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STEM Explainer: Immunotherapy

When we hear the word “cancer”, most of us immediately think of pain, chemotherapy and a long, difficult and emotionally-taxing journey. But in recent years, medical breakthroughs have used an element of our own immune system to fight cancer, and it’s been a miraculously effective method! First and foremost, though, what really is cancer? What’s immunotherapy? And what’s stopping every patient from accessing this treatment?

 Visual by Sabena Bhadri

What is cancer?


In general terms, cancer refers to a collection of diseases caused by abnormal cells that multiply uncontrollably. Normally, our cells die and are removed when they become old and useless, but cancer cells are unusually resilient and simply take over everything around them. This means that they also steal nutrients and energy from normal cells, leading to the sickness that we associate with cancer. Whilst many cancers form solid tumours, some can also exist in the blood. In order to fight cancer, our immune systems need to recognise these criminals of the body.


@ cancer cells

What is immunotherapy?


Most of our immune system is made up of white blood cells, which form part of our blood. There are many sub-types of white blood cells – some already exist as part of our innate immune system (always producing the same immediate response), and others are adaptive (adapt to attack foreign things). Immunotherapy is a way of treating cancer by manipulating our adaptive immune system so that it can eradicate cancerous cells. In particular, it often involves T-cells, a type of white blood cell that scans for cellular abnormalities and infections.

Recent developments in immunotherapy


Well, it’s not exactly that recent. In 2018, James P. Allison (from the University of Texas) and Dr Tasuku Honjo (Kyoto University) were jointly awarded the Nobel Prize for Physiology or Medicine for their separate work in the 1990s which saw the development of immunotherapy. In particular, they showed that certain proteins on either cancer cells or T-cells prevent our bodies from attacking cancer. So, if we block these proteins, the immune system can properly recognise cancer cells as foreign and attack them. Consequently, we've developed immunotherapy drugs that suppress these proteins and they’re now widely used to treat many different types of small cancers.


Artistic interpretation of immune system attacking foreign cancer cell



There are many branches of immunotherapy. One form of immunotherapy that’s recently had increasing media exposure is called CAR T-cell therapy. Our T-cells are meant to patrol our body for signs of foreign parts or infections, including the formation of cancer. But cancer cells can either very cleverly disguise themselves as healthy cells (with the proteins mentioned above), or sprout too many antigens (a foreign substance that stimulates an immune response) that the T-cells can’t effectively attack. In CAR T-cell therapy, billions of T-cells in patients’ own blood are re-engineered to contain the Chimeric Antigen Receptor and turn into CAR T-cells. These receptors enable T-cells to latch onto cancer cells and inject toxins to destroy them. This animation sums up the process pretty well:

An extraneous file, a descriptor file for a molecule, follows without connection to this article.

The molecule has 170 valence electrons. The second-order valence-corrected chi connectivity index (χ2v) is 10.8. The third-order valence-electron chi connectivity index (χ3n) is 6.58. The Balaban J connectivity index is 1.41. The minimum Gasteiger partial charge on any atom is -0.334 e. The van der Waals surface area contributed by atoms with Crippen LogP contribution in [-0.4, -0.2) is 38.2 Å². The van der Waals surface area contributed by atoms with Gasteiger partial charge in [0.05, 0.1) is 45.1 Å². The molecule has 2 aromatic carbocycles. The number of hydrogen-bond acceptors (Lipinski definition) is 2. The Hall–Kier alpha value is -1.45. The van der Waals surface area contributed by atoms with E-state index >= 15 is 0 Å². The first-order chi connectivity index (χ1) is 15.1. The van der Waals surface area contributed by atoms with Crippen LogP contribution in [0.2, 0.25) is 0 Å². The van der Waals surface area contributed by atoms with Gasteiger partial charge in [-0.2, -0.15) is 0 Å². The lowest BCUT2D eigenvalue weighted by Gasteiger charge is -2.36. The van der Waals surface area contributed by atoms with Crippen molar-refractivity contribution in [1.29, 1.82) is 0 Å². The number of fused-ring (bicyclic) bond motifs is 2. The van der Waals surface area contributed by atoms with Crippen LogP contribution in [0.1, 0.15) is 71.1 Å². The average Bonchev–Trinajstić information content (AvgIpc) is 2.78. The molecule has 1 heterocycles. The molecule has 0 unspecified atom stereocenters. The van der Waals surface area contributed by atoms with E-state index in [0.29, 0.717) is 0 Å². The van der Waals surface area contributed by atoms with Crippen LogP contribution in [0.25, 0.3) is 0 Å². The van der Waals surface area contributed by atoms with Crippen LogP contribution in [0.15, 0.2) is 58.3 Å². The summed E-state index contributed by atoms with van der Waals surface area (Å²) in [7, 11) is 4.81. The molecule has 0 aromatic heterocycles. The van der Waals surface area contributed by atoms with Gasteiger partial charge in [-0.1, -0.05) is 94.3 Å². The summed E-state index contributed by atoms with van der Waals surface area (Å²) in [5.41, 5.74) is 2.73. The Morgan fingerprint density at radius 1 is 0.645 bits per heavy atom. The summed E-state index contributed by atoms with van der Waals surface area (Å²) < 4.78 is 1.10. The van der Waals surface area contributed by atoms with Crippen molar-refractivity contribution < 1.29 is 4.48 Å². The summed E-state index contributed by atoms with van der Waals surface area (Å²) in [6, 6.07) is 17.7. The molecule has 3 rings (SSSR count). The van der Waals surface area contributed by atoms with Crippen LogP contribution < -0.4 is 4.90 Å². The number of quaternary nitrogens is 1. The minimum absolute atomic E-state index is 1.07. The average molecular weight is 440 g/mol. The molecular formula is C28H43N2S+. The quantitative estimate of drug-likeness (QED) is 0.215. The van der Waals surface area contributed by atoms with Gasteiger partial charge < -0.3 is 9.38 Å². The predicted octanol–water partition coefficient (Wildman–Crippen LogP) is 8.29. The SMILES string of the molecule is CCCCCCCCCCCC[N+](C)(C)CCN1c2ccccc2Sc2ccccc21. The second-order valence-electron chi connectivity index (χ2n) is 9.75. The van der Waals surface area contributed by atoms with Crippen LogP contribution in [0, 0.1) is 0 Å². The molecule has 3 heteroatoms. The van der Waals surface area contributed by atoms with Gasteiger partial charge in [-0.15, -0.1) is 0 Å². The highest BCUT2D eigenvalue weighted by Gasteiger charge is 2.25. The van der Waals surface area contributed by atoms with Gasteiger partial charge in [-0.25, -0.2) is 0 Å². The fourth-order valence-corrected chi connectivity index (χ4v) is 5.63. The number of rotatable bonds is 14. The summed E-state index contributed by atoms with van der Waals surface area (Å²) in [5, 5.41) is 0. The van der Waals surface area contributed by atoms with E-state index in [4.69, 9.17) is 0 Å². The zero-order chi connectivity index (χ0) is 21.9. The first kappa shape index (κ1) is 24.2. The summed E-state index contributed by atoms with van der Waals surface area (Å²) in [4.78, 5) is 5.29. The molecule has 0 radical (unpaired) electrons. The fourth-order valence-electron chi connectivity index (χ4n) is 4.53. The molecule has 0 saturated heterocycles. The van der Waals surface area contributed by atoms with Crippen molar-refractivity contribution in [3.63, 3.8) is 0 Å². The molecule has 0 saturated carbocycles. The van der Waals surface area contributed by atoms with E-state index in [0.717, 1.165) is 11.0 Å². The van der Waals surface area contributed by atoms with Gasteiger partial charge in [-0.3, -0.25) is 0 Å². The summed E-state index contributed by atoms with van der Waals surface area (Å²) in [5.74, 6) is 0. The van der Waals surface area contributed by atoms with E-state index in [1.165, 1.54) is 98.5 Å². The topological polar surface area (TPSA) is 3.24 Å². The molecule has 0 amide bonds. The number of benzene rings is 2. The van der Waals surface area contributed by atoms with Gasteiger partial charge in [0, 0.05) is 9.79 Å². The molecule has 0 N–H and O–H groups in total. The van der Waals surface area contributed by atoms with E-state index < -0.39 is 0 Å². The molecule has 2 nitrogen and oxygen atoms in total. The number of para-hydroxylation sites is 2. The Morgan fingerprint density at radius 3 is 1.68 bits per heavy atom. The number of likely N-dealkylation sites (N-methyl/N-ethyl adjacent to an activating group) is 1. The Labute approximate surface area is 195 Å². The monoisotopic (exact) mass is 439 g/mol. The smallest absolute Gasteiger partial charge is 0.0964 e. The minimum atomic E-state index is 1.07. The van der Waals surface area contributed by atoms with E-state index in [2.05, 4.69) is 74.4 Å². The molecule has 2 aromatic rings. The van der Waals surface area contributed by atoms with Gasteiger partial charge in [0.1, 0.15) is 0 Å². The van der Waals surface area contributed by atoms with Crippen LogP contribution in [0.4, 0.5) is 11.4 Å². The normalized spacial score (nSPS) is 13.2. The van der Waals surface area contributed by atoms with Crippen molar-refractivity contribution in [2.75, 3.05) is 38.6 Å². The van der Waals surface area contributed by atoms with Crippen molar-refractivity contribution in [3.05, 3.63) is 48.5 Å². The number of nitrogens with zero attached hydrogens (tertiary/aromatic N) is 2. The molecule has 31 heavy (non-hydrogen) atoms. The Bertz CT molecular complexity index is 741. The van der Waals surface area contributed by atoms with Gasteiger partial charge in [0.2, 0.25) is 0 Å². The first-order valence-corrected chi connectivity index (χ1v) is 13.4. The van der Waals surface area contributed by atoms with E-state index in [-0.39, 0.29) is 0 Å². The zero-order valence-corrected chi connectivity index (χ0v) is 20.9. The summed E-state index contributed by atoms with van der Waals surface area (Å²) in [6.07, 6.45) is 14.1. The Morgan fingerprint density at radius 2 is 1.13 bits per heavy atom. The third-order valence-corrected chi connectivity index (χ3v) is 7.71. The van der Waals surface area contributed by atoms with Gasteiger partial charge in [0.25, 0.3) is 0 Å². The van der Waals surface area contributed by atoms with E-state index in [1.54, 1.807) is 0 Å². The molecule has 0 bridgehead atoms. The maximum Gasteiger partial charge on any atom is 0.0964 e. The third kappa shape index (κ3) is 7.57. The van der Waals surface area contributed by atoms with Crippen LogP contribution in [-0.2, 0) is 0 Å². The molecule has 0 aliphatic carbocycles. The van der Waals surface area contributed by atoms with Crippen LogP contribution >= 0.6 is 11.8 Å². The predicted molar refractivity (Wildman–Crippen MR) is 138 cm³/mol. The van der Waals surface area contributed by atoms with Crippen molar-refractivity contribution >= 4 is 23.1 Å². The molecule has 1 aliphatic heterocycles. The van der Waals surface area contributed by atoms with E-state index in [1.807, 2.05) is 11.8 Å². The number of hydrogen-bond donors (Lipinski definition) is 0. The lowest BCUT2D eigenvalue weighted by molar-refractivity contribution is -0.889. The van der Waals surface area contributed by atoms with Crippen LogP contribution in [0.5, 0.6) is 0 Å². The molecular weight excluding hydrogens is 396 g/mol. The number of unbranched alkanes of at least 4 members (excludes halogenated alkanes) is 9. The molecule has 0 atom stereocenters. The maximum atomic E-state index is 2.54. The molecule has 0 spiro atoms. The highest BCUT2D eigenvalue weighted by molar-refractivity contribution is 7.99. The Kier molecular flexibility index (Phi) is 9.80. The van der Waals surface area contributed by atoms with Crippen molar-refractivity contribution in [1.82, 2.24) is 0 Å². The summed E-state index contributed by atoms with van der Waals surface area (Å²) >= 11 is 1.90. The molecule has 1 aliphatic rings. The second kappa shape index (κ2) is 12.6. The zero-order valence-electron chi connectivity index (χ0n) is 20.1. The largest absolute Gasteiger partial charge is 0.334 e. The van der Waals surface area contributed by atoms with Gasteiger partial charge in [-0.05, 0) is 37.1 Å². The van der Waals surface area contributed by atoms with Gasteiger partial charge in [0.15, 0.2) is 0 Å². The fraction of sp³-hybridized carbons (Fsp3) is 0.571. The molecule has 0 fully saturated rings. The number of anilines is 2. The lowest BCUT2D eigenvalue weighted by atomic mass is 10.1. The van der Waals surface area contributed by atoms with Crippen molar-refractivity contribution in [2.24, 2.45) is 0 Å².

CAR T-cell therapy has been especially effective for cancers of the blood, which were often previously regarded as untreatable. It has the potential to save so many lives, but why isn’t every cancer patient accessing immunotherapy?

Drawbacks of immunotherapy


The field of immunotherapy is still relatively new with ongoing research and clinical trials, so procedures such as CAR T-cell therapy aren’t commonly found in public healthcare systems and can be very expensive. As a result, the families of terminally ill patients often have to scrape together every last cent by re-mortgaging houses, selling furniture and setting up crowd-funding pages to help their loved ones access lifesaving treatment that’s often only found in the USA or Europe. Of course, it would seem ideal if every cancer patient could undergo immunotherapy immediately. However, we still aren’t sure about the side-effects and long-term consequences, so these methods are still in development. Some clinical trials have resulted in patients developing autoimmune diseases, meaning that the rebooted immune system attacks itself, even the functional cells.


So, in these early stages of creating what will undoubtedly be a ground-breaking chapter in medicine, cancer patients must continue to wait as researchers determine the overall impacts of immunotherapy.






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